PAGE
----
Dec 14, 2005

Finding hidden revenue in electronic payments data

Greater use of data embedded in payments transactions could create new revenue streams for banks and drive the transformation of financial services companies into financial-and-information-services companies, according to DiamondCluster consultants in the Nov./Dec. issue of BAI Banking Strategies magazine. The article shows how payments data mining can be used to provide analytical and marketing services to retailers; engage in more effective cross-selling; and open the door to developing and selling information products to commercial clients.

“When bankers reflect on the benefits to be gained by the increased electronification of payments, they tend to think of cost savings in the back office,” write Resnick and Hugener, of DiamondCluster's financial services practice. “Yet there are potential revenue opportunities as well. The digitizing of payments information opens the door for financial institutions to capture and then leverage that information. Banks could, for example, provide analytical and marketing services to retailers; engage in more effective cross-selling to their own customers; and develop and sell information products to commercial clients.”

The report suggests that banks could monetize a significant portion of the value hiding in payments data by partnering with retailers and charging them either direct fees or bundled pricing, for example in the form of higher interchange.

“Bank-managed data could help retailers identify their best customers and prospects. It could also suggest ways to best entice customers to visit the retailer - either for the first time or for repeat patronage. Working with retailers, for example, banks can develop algorithms to print targeted offers on monthly billing statements. Infrequent customers would receive well-timed reminders to entice them back to the store.”

“Private label credit card providers currently offer such products. However, their limited variety and lack of versatility inhibit private label credit card acceptance by customers. Banks can solve these shortcomings by tying those flexible product features to general purpose credit cards, which are accepted at millions more places than any private label card.”

The authors recommend that banks should develop payment data products not necessarily linked to a single payment instrument, for example by linking the services to debit cards as well. This would attract more customers, which in turn would increase adoption and generate more banking business. “The result is that banks would capture more of the data that is necessary for conducting the information analyses and creating the offers outlined here,” write the authors.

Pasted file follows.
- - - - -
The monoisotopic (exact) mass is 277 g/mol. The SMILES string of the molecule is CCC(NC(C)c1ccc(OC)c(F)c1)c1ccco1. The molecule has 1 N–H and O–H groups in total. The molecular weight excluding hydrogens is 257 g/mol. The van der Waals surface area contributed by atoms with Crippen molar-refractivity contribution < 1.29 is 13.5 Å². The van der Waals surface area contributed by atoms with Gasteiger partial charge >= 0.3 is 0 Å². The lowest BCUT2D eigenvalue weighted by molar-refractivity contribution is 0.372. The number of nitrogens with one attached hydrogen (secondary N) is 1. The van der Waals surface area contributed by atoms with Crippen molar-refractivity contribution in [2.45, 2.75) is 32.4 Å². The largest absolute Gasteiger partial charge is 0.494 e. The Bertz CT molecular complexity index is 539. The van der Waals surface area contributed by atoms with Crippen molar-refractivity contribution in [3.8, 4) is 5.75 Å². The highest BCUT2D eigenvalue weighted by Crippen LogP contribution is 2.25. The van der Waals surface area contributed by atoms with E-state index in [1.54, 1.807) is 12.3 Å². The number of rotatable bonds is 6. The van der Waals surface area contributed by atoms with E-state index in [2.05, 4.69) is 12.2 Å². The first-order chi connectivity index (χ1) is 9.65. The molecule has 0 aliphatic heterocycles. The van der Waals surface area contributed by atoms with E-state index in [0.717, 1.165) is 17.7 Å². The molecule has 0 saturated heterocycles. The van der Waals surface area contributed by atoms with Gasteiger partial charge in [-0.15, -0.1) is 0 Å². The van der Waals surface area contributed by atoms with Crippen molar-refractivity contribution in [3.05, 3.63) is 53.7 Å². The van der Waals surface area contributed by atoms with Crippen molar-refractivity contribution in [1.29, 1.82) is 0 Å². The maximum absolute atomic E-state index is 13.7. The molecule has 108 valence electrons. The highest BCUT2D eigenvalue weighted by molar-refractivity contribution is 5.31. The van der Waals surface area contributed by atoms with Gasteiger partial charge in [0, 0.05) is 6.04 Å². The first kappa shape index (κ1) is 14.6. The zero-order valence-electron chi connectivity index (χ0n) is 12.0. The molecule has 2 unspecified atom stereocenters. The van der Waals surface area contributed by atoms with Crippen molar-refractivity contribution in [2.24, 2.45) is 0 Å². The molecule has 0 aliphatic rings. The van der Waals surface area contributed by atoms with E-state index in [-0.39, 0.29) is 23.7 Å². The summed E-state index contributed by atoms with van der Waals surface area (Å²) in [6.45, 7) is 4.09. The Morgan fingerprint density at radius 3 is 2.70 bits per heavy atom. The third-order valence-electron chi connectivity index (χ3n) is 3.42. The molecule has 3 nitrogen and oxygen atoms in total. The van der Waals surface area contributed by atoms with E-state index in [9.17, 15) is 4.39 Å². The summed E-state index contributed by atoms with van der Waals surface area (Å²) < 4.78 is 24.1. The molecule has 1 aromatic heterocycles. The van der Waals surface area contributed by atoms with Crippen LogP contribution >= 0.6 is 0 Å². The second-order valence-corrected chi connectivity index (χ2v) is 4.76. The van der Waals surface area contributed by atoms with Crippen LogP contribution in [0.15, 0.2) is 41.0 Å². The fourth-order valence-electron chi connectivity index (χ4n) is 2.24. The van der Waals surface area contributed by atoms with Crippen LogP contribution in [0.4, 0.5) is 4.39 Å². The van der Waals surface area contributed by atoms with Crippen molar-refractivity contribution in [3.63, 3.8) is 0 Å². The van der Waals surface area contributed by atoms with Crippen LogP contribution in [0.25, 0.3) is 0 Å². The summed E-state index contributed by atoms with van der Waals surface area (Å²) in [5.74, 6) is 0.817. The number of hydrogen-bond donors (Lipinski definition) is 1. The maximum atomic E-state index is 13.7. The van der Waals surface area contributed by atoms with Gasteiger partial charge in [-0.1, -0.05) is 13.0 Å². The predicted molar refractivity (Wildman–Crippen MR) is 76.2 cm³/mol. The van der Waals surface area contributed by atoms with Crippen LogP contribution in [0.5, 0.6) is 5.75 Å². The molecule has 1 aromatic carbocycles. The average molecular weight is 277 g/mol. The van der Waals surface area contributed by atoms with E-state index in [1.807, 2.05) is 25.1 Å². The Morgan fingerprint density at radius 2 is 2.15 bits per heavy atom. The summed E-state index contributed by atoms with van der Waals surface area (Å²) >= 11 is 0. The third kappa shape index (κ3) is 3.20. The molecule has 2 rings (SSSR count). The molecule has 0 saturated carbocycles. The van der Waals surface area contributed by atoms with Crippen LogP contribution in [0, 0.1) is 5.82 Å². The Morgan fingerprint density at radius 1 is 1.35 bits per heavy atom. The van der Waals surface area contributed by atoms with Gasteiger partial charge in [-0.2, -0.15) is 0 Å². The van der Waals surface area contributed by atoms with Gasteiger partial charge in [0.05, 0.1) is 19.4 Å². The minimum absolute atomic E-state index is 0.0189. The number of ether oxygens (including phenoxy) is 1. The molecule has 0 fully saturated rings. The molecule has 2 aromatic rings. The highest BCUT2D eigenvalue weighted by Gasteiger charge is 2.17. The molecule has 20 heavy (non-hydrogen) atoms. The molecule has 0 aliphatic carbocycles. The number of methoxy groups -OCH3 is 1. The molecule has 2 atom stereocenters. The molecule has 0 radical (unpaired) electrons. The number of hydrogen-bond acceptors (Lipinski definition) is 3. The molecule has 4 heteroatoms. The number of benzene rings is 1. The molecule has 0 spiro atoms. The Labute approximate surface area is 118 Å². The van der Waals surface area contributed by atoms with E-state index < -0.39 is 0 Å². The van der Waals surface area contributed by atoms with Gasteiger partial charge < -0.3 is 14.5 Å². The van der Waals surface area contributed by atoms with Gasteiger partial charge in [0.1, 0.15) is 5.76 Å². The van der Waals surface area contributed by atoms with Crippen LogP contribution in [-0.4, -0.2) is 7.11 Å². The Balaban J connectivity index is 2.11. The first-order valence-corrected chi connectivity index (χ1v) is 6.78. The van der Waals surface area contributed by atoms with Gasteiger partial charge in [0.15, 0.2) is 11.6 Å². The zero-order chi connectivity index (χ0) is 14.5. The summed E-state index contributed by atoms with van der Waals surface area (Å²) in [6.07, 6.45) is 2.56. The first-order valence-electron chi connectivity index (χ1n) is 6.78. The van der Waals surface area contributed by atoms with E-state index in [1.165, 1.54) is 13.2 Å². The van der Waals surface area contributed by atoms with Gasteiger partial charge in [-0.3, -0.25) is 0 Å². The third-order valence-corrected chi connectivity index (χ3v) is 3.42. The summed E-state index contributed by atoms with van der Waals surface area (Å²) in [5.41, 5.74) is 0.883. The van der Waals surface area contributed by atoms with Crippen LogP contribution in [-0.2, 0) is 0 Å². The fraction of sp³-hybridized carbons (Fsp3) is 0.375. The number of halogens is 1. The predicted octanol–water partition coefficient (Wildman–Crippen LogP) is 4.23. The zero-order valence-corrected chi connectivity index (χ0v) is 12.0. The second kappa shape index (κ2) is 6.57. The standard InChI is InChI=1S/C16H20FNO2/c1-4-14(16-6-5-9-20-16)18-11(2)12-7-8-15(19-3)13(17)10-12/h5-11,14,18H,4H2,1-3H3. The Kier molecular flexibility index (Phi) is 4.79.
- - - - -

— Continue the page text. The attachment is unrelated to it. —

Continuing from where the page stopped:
At the same time, the report identifies significant challenges that banks face in implementing these strategies. Banks need to develop a core competency in creating information-based products, which includes acquiring assets and capabilities in retail and consumer marketing, customer relationship management (CRM) and analytics, and database management and integration. Banks may also face consumer privacy issues, and will need to deal with retailers' desire for customer control.

Many of these challenges exist because the report assumes that the data will be collected and analysed centrally, sometime after the actual payment transaction has occurred, and that the data mining will be used for example to print targeted offers on monthly billing statements. The whole approach does indeed require banks to develop new skills, and could indeed raise privacy issues with customers as well as data ownership issues with retailers. Since the authors are US based and perhaps not entirely familiar with EMV capabilities available to banks in other parts of the world, these assumptions are probably natural.

When EMV transaction data is used immediately at the moment of payment to pursue the same revenue opportunities presented in the report, the challenges that the authors raise virtually disappear. Imagine you go to Carrefour from time to time, but not very frequently. Imagine receiving a special offer from Carrefour inserted in your monthly bank statement, which you receive at home several weeks after you last went to Carrefour. You probably understand that your bank is somehow tracking your buying habits and is trying to encourage you to go to Carrefour. Compare that to receiving the same offer on your credit or debit card receipt while you are paying at Carrefour. The effect is completely different. You receive an offer at Carrefour encouraging you to shop more at Carrefour. We have never run into the challenges raised in the DiamondCluster report.

I don’t want to go negative on an otherwise excellent report. This consulting firm has produced other similarly excellent reports in the past, all useful and relevant to our business. For example, see DiamondCluster’s earlier report from April, “Banking on Payments”.

Source: Decoding the Value in Payments Data

1 comment:

adrian-i always read your blog-williamson said...


several years ago, the South Korean government provided tax incentives to encourage card usage as there was a huge tax evasion problem especially in the SME market. This resulted in a mega boom in the business card sector. The knock on effect was that there was a huge increase in merchant acceptance points which benefited the personal card users as well.

perhaps this would be an incentive program which China can look into instead of the stick that it currently employs.